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In number theory, an octahedral number is a figurate number that represents the number of spheres in an octahedron formed from close-packed spheres. The nth octahedral number can be obtained by the formula:
The first few octahedral numbers are:
Properties and applications
The octahedral numbers have a generating function
Sir Frederick Pollock conjectured in 1850 that every positive integer is the sum of at most 7 octahedral numbers. This statement, the Pollock octahedral numbers conjecture, has been proven true for all but finitely many numbers.
Relation to other figurate numbers
An octahedral packing of spheres may be partitioned into two square pyramids, one upside-down underneath the other, by splitting it along a square cross-section. Therefore, the nth octahedral number can be obtained by adding two consecutive square pyramidal numbers together:
If is the nth octahedral number and is the nth tetrahedral number then
This represents the geometric fact that gluing a tetrahedron onto each of four non-adjacent faces of an octahedron produces a tetrahedron of twice the size.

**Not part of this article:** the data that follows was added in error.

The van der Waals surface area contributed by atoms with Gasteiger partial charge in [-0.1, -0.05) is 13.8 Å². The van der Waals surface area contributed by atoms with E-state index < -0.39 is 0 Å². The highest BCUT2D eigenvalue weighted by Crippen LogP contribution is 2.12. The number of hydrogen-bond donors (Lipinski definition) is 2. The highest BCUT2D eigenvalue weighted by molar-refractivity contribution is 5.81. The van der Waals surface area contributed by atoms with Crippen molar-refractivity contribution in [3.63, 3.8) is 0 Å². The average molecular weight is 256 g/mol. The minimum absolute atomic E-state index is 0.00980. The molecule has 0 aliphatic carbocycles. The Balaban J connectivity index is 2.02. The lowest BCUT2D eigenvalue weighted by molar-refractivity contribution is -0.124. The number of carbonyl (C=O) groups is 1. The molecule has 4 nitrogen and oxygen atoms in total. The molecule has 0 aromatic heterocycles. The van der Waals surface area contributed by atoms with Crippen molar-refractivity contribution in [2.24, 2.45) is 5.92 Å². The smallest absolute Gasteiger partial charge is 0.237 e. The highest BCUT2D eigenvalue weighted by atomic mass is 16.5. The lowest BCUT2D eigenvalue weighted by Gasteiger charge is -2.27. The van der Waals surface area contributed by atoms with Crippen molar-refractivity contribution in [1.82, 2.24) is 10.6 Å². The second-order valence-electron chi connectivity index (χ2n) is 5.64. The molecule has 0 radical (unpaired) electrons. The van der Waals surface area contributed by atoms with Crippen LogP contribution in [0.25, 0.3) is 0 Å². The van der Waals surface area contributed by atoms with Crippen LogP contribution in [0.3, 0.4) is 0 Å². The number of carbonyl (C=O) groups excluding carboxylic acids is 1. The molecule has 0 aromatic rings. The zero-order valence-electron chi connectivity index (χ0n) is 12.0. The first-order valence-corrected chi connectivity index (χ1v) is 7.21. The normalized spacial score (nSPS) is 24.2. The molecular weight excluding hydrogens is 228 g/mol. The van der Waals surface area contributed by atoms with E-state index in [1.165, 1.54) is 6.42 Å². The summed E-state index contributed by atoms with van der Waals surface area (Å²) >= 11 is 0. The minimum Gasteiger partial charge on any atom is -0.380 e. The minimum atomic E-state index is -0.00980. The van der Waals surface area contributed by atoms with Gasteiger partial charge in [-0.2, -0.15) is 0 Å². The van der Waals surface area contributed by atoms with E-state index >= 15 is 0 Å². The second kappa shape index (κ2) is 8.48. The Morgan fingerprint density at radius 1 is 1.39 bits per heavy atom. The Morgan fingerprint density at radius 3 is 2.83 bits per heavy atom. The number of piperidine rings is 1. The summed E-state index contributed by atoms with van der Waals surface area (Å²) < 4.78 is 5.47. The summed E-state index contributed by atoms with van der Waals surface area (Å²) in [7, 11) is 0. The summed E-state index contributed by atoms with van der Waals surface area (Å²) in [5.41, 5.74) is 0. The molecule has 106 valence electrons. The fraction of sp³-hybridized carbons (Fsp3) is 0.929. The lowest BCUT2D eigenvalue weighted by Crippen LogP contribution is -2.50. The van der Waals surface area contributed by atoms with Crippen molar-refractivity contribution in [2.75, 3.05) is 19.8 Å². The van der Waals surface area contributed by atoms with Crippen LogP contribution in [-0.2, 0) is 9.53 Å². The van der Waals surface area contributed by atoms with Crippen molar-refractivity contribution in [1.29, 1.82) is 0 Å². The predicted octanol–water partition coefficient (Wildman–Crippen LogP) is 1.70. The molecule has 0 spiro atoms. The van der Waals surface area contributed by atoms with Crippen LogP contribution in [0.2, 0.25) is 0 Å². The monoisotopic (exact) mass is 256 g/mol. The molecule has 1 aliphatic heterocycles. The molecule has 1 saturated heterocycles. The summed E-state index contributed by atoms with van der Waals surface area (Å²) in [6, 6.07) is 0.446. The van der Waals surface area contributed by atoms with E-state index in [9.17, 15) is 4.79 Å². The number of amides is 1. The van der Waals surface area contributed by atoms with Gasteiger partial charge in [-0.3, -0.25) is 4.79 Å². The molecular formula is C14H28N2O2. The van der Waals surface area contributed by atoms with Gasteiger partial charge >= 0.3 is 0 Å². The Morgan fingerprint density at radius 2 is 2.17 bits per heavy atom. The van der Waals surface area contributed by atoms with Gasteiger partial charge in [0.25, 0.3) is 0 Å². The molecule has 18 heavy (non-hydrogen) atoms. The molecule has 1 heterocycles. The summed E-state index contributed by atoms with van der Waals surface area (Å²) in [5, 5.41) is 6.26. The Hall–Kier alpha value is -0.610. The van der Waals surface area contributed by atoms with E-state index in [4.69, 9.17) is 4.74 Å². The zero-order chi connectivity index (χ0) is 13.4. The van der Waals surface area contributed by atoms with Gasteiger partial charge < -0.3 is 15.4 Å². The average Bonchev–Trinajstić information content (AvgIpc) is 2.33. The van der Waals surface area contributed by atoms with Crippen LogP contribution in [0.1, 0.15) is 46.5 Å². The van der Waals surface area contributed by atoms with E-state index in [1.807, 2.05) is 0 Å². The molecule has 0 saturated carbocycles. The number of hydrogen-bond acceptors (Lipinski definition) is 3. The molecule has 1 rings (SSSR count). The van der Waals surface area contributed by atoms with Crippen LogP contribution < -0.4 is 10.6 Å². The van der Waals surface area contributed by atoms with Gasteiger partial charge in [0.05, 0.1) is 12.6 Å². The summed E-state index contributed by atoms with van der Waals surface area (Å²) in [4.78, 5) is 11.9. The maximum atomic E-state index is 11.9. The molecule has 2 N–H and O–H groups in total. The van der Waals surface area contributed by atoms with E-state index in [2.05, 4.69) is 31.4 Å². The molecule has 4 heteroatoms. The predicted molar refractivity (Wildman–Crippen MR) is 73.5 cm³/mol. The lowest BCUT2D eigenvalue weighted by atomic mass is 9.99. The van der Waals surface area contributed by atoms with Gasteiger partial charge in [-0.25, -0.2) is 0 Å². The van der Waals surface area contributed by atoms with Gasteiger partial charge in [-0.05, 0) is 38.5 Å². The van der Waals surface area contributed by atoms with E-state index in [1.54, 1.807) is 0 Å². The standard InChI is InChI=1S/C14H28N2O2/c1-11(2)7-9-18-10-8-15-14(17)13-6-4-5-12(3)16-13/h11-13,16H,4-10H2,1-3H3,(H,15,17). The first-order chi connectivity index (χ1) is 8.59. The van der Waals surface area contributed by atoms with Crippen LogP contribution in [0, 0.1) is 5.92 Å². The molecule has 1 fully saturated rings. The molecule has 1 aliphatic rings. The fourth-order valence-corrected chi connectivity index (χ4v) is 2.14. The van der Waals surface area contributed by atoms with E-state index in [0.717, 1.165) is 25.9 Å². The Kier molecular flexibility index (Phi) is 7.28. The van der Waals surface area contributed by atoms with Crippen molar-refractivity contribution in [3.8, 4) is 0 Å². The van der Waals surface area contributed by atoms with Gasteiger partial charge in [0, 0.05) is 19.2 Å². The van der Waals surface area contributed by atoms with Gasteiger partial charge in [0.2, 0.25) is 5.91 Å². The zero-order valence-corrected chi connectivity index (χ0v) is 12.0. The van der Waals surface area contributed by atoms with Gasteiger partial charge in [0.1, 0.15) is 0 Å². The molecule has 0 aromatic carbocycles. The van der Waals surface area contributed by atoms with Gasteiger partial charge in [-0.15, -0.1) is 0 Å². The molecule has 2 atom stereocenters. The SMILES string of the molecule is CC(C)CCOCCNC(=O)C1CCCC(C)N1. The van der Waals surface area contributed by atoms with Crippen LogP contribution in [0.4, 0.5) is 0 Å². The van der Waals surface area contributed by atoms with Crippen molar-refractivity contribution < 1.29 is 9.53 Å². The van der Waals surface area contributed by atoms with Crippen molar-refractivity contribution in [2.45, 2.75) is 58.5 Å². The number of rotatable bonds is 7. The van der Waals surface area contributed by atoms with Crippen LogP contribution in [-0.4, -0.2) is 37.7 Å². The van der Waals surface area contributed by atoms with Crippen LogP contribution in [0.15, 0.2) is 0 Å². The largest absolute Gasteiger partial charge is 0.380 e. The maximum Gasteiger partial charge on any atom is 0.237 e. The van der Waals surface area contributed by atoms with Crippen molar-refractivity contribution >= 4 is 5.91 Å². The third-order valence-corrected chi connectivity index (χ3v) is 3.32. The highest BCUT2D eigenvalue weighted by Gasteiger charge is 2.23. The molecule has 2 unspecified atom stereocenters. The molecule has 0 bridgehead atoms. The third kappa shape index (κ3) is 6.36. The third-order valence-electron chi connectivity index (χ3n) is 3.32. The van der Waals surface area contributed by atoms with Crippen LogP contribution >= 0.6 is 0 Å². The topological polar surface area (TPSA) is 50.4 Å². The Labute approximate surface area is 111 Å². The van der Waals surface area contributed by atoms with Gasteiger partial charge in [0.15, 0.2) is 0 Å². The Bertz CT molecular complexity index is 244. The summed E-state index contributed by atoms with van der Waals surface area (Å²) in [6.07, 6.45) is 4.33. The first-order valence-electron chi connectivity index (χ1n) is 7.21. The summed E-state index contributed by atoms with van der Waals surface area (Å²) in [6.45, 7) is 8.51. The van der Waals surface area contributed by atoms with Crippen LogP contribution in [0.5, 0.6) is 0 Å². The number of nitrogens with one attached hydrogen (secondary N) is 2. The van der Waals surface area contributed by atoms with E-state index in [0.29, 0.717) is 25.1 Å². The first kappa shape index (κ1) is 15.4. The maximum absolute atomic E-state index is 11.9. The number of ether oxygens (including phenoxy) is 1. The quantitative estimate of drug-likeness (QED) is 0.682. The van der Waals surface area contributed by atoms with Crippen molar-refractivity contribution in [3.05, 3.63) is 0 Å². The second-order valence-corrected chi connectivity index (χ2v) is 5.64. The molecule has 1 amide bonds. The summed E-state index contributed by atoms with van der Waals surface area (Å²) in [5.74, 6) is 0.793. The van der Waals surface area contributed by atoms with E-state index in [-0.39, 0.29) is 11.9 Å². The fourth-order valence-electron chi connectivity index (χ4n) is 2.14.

Another relation between octahedral numbers and tetrahedral numbers is also possible, based on the fact that an octahedron may be divided into four tetrahedra each having two adjacent original faces (or alternatively, based on the fact that each square pyramidal number is the sum of two tetrahedral numbers):
Therefore, an octahedral number also represents the number of points in a square pyramid formed by stacking centered squares; for this reason, in his book Arithmeticorum libri duo (1575), Francesco Maurolico called these numbers "pyramides quadratae secundae".
The number of cubes in an octahedron formed by stacking centered squares is a centered octahedral number, the sum of two consecutive octahedral numbers. These numbers are
given by the formula
- for n = 1, 2, 3, ...
The first study of octahedral numbers appears to have been by René Descartes, around 1630, in his De solidorum elementis. Prior to Descartes, figurate numbers had been studied by the ancient Greeks and by Johann Faulhaber, but only for polygonal numbers, pyramidal numbers, and cubes. Descartes introduced the study of figurate numbers based on the Platonic solids and some of the semiregular polyhedra; his work included the octahedral numbers. However, De solidorum elementis was lost, and not rediscovered until 1860. In the meantime, octahedral numbers had been studied again by other mathematicians, including Friedrich Wilhelm Marpurg in 1774, Georg Simon Klügel in 1808, and Sir Frederick Pollock in 1850.
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